An extensive review of the 2003 Licensing Act has identified a number of problems associated with the Act and its implementation, finding the interests of the licensed trade have benefited over those of local communities.
‘The Licensing Act (2003): its uses and abuses 10 years on [pdf]’ calls into question the impact of the Act from the perspective of reducing alcohol-related harms, though of course such issues are not easily separated from the benefits of the trade. See here for the summary report [pdf] and podcast.
The report was authored by the Institute of Alcohol Studies' Jon Foster and specialist licensing lawyer Leo Charalambides, based upon detailed interviews and workshops with over 70 licensing professionals.
Key issues include a lack of leverage over the off-trade which local authorities felt they had no real ability to affect. Indeed the report suggests the Act itself is in many ways solely framed around the on-trade, despite around two-thirds of alcohol now sold as off-sales.
However powers within the Act could be better utilised, as summarised by the IAS Alert article:
- Many councils do not use licensing to its full potential, firstly because they rely on non-expert in house legal advice, and secondly because many are scared of being taken to expensive legal appeals
- While health concerns can be addressed within licensing, these are more likely to be health issues related to social health and wellbeing (e.g. street drinking, domestic violence, deprivation)
- This may provide a proxy route to chronic long term public health issues, but in themselves these issues are too distant from the point of sale for licensing to have a significant impact, with price probably a more effective measure
- It is arguable that many social health and wellbeing issues could be addressed under the current licensing objectives, but the legally contested nature of licensing means this is unlikely to ever happen. Adding a health objective would allow for the more even application of the current licensing objectives.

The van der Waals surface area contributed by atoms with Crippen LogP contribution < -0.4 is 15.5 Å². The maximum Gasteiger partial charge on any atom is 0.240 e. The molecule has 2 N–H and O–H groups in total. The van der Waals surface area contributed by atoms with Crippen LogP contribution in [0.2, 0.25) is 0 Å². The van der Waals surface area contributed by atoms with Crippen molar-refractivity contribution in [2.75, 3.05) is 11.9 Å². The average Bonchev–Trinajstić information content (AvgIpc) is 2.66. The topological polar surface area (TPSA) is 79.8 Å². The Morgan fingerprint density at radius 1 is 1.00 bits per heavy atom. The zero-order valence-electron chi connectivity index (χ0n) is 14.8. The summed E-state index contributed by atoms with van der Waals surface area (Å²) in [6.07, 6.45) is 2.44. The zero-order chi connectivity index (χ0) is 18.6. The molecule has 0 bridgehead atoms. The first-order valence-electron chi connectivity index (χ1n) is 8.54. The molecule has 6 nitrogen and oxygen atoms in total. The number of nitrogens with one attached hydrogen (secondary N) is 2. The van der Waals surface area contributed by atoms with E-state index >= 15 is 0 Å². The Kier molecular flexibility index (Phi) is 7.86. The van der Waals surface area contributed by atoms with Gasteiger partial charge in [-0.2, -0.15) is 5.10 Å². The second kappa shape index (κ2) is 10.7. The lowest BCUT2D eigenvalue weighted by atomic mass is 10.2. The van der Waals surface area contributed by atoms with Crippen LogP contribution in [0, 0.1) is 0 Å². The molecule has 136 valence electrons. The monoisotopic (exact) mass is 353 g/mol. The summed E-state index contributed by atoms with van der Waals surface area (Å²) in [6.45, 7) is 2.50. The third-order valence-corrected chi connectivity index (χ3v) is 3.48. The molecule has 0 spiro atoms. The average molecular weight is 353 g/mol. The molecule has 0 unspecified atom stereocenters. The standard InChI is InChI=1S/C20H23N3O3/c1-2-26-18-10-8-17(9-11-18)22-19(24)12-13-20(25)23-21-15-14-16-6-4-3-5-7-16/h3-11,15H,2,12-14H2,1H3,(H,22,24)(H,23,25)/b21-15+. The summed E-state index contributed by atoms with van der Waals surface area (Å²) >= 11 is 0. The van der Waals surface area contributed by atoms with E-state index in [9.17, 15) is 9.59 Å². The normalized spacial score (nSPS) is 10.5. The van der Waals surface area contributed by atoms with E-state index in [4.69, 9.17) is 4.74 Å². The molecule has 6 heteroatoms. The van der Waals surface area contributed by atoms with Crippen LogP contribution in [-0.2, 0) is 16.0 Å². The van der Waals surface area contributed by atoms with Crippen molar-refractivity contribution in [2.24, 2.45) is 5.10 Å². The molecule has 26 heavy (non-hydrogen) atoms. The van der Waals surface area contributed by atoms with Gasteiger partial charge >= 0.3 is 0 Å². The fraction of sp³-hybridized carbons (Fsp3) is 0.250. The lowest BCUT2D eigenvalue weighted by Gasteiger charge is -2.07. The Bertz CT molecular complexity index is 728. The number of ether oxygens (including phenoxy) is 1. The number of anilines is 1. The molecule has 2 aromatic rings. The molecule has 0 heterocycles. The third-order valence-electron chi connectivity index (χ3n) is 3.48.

The report’s recommendations include:
- The introduction of a health objective and an economic objective to the 2003 Licensing Act;
- Encouraging local authorities to use the Act in a more assertive manner in order to create safer and more sustainable night time economies;
- Introducing set opening hours for the off-trade, such as 10am till 10pm;
- Locally set licensing fees so that all councils can properly recover their costs from the licenced trade – at the moment many areas subsidize the licenced trade to considerable amounts.
Has the Licensing Act increased 'binge drinking'?
The introduction of the Licensing Act coincided with a period of declining consumption, which has fallen by up to 19% over the last decade. One theory suggests 'peak booze' was reached around the turn of the century, preceded by decades of rising consumption. Indeed a number of previous licensing changes had already facilitated a significant shift to the dominance of off-trade alcohol sales.
However new research from Lancaster University suggests that the Act is associated with an increase in binge drinking specifically amongst heavy drinkers; heavier drinkers were found to be 36% more likely to drink 12 or more units on their booziest nights. Whilst perhaps a small proportion of all drinkers, heavy nightlife drinkers will of course place a disproportionate strain on public services, an issue others bodies have highlighted.
Indeed the IAS report acknowledges that whilst overall the Act has not appeared to increase the overall amount of time or money spent on drinking out, it may have increased pre-loading by opening a wider drinking window. The Act has also appeared to have displaced alcohol-related disorder later into the early hours, rather than peaking soon after the historical 11pm pub closing time.
Back to pricing?
Whilst powers within the Act may be under-utilised, a wide range of other issues of various complexity are also addressed. Many licensing stakeholders recognised the problems associated with cheap off-sales, including industry stakeholders, even if opposing responses such as minimum unit pricing (MUP). Interestingly, the report identifies that locally enforceable conditions on price might be legally workable dependent on the upcoming Scottish ruling. Should MUP get the green light but England were not to follow suit nationally, local areas may find a novel pricing lever available to them.